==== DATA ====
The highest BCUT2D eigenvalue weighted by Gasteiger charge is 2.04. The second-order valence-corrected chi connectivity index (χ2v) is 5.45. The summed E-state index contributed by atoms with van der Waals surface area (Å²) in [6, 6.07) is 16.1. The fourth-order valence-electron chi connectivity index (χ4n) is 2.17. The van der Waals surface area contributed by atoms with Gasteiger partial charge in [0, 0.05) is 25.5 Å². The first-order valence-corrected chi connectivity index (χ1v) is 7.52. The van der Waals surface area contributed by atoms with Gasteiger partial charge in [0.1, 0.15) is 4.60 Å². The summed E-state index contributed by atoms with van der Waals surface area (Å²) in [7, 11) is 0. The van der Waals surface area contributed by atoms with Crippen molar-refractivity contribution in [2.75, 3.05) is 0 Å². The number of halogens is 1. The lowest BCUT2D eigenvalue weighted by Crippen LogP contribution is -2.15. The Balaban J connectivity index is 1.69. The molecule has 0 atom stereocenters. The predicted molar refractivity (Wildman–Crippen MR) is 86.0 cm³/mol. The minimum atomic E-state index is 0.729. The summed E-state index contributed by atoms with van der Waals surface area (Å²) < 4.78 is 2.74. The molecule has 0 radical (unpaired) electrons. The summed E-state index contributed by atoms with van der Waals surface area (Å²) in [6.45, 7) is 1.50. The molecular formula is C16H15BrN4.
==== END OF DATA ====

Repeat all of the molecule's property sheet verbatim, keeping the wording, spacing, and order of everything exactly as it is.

The highest BCUT2D eigenvalue weighted by Gasteiger charge is 2.04. The second-order valence-corrected chi connectivity index (χ2v) is 5.45. The summed E-state index contributed by atoms with van der Waals surface area (Å²) in [6, 6.07) is 16.1. The fourth-order valence-electron chi connectivity index (χ4n) is 2.17. The van der Waals surface area contributed by atoms with Gasteiger partial charge in [0, 0.05) is 25.5 Å². The first-order valence-corrected chi connectivity index (χ1v) is 7.52. The van der Waals surface area contributed by atoms with Gasteiger partial charge in [0.1, 0.15) is 4.60 Å². The summed E-state index contributed by atoms with van der Waals surface area (Å²) in [7, 11) is 0. The van der Waals surface area contributed by atoms with Crippen molar-refractivity contribution in [2.75, 3.05) is 0 Å². The number of halogens is 1. The lowest BCUT2D eigenvalue weighted by Crippen LogP contribution is -2.15. The Balaban J connectivity index is 1.69. The molecule has 0 atom stereocenters. The predicted molar refractivity (Wildman–Crippen MR) is 86.0 cm³/mol. The minimum atomic E-state index is 0.729. The summed E-state index contributed by atoms with van der Waals surface area (Å²) < 4.78 is 2.74. The molecule has 0 radical (unpaired) electrons. The summed E-state index contributed by atoms with van der Waals surface area (Å²) in [6.45, 7) is 1.50. The molecular formula is C16H15BrN4.